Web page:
FIG. 6 shows a method to determine search quality indicators according to one embodiment. In FIG. 6, the controller (101) identifies (601) valid query results (e.g., based on whether the telephone number is valid) and identifies (603) a set of valid and unique query results obtained from a plurality of search engines (e.g., 111, 113, . . . , 115). The controller (101) determines (605) an indicator of result completeness for at least one of the plurality of search engines and determines (607) a rate of valid query results for at least one of the plurality of search engines.
  • [0056]
    FIG. 7 shows a method to determine a search quality of one search engine according to one embodiment. In FIG. 7, a first search engine (e.g., 111) receives (701) user query requests (e.g., from user terminals 107) and provides (703) search results in response to the user query requests. The controller (101) (or another computer connected to the first search engine) identifies (705) a set of query terms based on the user query requests. The controller (101) then schedules (707) query requests formulated based on the set of query terms for submission to the first search engine (e.g., 111) and a plurality of second search engines (e.g., 113, . . . , 115) via a plurality of computers (e.g., 121, 123, . . . , 125). The controller (101) aggregates (709) a set of unique results from query results received via the plurality of computers (e.g., 121, 123, . . . , 125) from the first search engine (e.g., 111) and the second search engines (e.g., 113, . . . , 115). The controller (101) (or another computer connected to the data storage facility (105)) determines (711) a performance of the first search engine based on the set of unique results.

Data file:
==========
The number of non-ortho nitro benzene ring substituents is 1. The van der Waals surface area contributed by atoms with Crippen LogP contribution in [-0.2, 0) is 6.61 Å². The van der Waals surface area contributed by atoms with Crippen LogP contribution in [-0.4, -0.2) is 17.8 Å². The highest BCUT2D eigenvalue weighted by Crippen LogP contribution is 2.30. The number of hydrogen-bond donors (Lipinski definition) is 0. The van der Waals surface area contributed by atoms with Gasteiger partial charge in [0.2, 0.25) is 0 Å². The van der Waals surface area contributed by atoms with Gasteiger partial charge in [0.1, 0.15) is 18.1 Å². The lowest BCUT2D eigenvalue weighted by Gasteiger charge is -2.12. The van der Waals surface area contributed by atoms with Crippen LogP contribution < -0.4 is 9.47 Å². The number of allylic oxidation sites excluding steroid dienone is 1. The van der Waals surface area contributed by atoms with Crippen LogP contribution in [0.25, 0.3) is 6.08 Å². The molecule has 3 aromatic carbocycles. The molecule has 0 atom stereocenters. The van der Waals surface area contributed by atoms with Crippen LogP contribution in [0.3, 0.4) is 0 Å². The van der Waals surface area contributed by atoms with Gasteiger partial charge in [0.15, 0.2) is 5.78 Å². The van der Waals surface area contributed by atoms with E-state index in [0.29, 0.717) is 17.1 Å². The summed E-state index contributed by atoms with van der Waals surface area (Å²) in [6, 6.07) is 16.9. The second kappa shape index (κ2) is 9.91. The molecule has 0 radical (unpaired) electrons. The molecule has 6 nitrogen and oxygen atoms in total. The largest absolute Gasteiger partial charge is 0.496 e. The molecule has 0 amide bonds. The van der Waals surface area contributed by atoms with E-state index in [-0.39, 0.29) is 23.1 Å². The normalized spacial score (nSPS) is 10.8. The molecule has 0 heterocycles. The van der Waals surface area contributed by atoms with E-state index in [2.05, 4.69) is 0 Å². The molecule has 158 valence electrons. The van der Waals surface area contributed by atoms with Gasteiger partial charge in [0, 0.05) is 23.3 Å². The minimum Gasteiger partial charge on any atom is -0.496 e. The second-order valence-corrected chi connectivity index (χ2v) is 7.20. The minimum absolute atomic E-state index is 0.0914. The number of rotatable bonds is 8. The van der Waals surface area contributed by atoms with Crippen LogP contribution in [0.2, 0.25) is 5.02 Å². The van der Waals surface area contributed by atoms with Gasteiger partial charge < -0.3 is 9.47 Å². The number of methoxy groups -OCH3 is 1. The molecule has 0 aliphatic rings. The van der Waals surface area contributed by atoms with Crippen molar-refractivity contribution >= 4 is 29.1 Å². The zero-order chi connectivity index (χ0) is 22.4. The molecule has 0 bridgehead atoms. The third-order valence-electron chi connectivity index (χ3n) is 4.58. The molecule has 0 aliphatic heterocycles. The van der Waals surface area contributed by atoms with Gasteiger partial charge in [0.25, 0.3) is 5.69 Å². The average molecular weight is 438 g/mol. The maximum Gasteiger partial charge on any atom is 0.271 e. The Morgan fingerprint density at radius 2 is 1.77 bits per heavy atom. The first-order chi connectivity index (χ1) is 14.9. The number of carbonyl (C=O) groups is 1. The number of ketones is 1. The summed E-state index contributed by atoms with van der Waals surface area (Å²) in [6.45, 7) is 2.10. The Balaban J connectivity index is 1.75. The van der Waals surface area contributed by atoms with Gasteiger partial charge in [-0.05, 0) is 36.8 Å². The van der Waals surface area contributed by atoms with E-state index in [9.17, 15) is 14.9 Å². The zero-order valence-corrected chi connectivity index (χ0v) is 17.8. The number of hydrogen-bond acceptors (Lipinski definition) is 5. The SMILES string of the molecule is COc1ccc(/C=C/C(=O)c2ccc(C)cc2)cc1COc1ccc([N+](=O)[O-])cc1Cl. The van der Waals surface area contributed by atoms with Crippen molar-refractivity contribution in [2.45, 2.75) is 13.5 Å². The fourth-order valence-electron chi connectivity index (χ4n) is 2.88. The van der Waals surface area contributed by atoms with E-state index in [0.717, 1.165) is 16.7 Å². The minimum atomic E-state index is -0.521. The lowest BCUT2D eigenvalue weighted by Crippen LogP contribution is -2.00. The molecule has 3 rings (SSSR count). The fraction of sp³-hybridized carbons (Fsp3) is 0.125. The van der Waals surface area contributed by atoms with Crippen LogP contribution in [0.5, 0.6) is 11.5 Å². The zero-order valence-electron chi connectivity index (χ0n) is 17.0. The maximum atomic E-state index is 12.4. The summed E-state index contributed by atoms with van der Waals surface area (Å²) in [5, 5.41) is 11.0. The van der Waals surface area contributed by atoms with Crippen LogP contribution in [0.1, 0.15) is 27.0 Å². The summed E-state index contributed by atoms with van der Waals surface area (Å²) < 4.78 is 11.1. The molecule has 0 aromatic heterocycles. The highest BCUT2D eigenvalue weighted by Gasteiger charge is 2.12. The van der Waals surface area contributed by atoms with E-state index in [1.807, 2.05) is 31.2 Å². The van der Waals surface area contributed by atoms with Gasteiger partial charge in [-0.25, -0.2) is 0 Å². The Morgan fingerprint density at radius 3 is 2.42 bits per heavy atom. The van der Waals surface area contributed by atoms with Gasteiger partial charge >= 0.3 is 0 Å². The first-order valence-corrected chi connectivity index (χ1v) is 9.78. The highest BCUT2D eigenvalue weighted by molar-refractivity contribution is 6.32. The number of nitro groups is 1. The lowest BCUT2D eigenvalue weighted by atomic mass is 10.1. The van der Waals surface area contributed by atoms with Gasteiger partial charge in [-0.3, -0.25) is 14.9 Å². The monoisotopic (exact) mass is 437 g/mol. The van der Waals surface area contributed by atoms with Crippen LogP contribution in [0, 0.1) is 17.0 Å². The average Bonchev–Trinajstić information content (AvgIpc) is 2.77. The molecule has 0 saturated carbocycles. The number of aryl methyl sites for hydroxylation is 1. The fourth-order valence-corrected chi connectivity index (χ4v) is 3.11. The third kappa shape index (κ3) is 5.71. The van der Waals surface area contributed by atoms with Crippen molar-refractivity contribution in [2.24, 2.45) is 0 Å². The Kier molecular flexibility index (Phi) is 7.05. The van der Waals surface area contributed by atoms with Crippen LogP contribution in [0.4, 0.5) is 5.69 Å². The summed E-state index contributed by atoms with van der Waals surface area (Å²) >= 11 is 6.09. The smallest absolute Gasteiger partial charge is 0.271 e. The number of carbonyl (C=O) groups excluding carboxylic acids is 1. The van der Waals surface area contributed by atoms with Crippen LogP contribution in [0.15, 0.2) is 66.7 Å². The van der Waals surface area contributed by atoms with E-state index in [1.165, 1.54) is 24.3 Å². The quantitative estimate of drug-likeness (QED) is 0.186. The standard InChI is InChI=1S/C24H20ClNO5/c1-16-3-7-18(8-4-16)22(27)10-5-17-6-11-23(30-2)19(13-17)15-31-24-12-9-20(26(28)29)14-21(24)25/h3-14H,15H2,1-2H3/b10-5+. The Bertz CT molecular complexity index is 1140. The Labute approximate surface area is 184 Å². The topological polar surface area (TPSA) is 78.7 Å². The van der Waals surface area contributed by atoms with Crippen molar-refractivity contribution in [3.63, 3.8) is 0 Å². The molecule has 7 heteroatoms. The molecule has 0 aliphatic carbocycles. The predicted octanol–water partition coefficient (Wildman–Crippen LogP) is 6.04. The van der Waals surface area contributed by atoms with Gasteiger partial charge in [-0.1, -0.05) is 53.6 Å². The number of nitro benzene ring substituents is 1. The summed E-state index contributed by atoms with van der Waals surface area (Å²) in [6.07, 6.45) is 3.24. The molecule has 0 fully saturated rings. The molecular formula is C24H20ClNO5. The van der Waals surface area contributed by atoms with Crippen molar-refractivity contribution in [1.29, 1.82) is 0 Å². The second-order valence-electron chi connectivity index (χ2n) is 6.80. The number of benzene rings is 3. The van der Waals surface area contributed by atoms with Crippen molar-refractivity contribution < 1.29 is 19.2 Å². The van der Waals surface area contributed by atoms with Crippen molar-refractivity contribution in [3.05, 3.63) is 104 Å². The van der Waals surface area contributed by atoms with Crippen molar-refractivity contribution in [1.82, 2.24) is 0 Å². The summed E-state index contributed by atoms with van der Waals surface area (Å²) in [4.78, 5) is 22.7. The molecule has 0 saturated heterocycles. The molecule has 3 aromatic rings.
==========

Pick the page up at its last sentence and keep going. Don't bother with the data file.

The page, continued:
• [0057]
    In one embodiment, the controller (101) performs quantitative analysis to determine the number of unique listings, duplicated listings, valid listings and/or invalid listings. The controller (101) counts the total number TOT_LIST of listings returned by a search engine (e.g., 111) for searches related to a city. The controller (101) classifies the TOT_LIST listings into NO_TN listings that do not have telephones numbers, DUPL_TN listings that the same telephone number as an earlier listing in the ordered set of local search results, INV_TN listings that have invalid telephone numbers and UNIQUE_TN listings that are earliest instances of their telephone number in an ordered listing and have not been previously classified. The controller calculates the rate of listings that do not have telephone numbers, the rate of listings that have duplicated telephone numbers, the rate of listings that provide invalid telephone numbers, the rate of listings that provide disconnected telephone numbers, and the rate of other listings having unique telephone numbers, relative to the total number of listings returned by the search engine (e.g., 111), for searches in a city, in a region including a plurality of cities, or in a particular type of cities (e.g., large, small, medium, etc.). In some embodiments, the controller (101) calculates further statistics to characterize the results of a given search engine (e.g., 111, 113, . . . , or 115) by comparing its results to the results of the totality of the set of search engines (e.g., 111, 113, . . . , and 115). The results used may include the full set of results from each search engine, and in some embodiments the statistics are calculated using only relevant listing results, using one of the criteria for relevancy described above or some other relevancy criterion. For example, recall is the proportion of relevant listings returned by the given search engine relative to the total number of relevant listings returned by all search engines for the same query; precision is the proportion of relevant listings returned by the given search engine relative to the total number of listings returned by all search engines for the same query. The controller (101) may aggregate these values to the city and larger units for each search engine at different consensus levels.